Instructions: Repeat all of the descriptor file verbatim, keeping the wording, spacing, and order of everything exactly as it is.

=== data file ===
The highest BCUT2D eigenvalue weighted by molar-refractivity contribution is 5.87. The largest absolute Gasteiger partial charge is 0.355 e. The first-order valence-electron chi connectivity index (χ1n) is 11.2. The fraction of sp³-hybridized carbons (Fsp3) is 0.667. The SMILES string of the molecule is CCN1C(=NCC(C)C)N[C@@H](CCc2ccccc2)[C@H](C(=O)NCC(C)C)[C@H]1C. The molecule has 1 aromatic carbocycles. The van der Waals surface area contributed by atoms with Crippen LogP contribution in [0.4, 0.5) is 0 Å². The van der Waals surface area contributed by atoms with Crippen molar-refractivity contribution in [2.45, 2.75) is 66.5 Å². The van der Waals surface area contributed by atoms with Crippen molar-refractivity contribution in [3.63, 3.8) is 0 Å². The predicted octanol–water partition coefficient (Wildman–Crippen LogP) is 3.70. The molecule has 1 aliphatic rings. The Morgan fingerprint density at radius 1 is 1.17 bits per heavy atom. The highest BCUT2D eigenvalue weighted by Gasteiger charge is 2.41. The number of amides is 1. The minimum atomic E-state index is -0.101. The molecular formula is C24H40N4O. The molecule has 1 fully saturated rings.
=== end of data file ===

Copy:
The highest BCUT2D eigenvalue weighted by molar-refractivity contribution is 5.87. The largest absolute Gasteiger partial charge is 0.355 e. The first-order valence-electron chi connectivity index (χ1n) is 11.2. The fraction of sp³-hybridized carbons (Fsp3) is 0.667. The SMILES string of the molecule is CCN1C(=NCC(C)C)N[C@@H](CCc2ccccc2)[C@H](C(=O)NCC(C)C)[C@H]1C. The molecule has 1 aromatic carbocycles. The van der Waals surface area contributed by atoms with Crippen LogP contribution in [0.4, 0.5) is 0 Å². The van der Waals surface area contributed by atoms with Crippen molar-refractivity contribution in [2.45, 2.75) is 66.5 Å². The van der Waals surface area contributed by atoms with Crippen molar-refractivity contribution in [3.63, 3.8) is 0 Å². The predicted octanol–water partition coefficient (Wildman–Crippen LogP) is 3.70. The molecule has 1 aliphatic rings. The Morgan fingerprint density at radius 1 is 1.17 bits per heavy atom. The highest BCUT2D eigenvalue weighted by Gasteiger charge is 2.41. The number of amides is 1. The minimum atomic E-state index is -0.101. The molecular formula is C24H40N4O. The molecule has 1 fully saturated rings.